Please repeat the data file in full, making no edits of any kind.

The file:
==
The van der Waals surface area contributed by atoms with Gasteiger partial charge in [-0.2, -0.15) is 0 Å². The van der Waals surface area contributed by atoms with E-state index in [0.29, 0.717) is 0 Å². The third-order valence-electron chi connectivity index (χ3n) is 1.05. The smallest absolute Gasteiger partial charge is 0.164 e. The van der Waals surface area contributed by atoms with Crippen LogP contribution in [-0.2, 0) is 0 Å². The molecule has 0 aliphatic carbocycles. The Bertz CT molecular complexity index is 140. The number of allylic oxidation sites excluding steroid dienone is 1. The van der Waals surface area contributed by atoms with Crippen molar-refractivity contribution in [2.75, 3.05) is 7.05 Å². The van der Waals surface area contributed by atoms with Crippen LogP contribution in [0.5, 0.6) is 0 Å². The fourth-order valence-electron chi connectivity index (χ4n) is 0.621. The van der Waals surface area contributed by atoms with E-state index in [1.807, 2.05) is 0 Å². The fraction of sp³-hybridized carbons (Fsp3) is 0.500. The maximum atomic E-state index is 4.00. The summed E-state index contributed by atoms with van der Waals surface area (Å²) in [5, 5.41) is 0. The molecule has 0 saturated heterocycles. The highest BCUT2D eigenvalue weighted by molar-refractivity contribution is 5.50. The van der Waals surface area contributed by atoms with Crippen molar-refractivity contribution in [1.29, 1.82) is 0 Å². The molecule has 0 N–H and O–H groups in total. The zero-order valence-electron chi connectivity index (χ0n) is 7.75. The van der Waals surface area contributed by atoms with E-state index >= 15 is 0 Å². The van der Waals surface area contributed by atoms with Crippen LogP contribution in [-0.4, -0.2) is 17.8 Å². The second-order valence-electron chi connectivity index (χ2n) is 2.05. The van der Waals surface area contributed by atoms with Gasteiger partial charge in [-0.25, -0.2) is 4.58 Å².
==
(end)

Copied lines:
The van der Waals surface area contributed by atoms with Gasteiger partial charge in [-0.2, -0.15) is 0 Å². The van der Waals surface area contributed by atoms with E-state index in [0.29, 0.717) is 0 Å². The third-order valence-electron chi connectivity index (χ3n) is 1.05. The smallest absolute Gasteiger partial charge is 0.164 e. The van der Waals surface area contributed by atoms with Crippen LogP contribution in [-0.2, 0) is 0 Å². The molecule has 0 aliphatic carbocycles. The Bertz CT molecular complexity index is 140. The number of allylic oxidation sites excluding steroid dienone is 1. The van der Waals surface area contributed by atoms with Crippen molar-refractivity contribution in [2.75, 3.05) is 7.05 Å². The van der Waals surface area contributed by atoms with Crippen LogP contribution in [0.5, 0.6) is 0 Å². The fourth-order valence-electron chi connectivity index (χ4n) is 0.621. The van der Waals surface area contributed by atoms with E-state index in [1.807, 2.05) is 0 Å². The fraction of sp³-hybridized carbons (Fsp3) is 0.500. The maximum atomic E-state index is 4.00. The summed E-state index contributed by atoms with van der Waals surface area (Å²) in [5, 5.41) is 0. The molecule has 0 saturated heterocycles. The highest BCUT2D eigenvalue weighted by molar-refractivity contribution is 5.50. The van der Waals surface area contributed by atoms with Crippen molar-refractivity contribution in [1.29, 1.82) is 0 Å². The molecule has 0 N–H and O–H groups in total. The zero-order valence-electron chi connectivity index (χ0n) is 7.75. The van der Waals surface area contributed by atoms with E-state index >= 15 is 0 Å². The van der Waals surface area contributed by atoms with Crippen LogP contribution in [-0.4, -0.2) is 17.8 Å². The second-order valence-electron chi connectivity index (χ2n) is 2.05. The van der Waals surface area contributed by atoms with Gasteiger partial charge in [-0.25, -0.2) is 4.58 Å².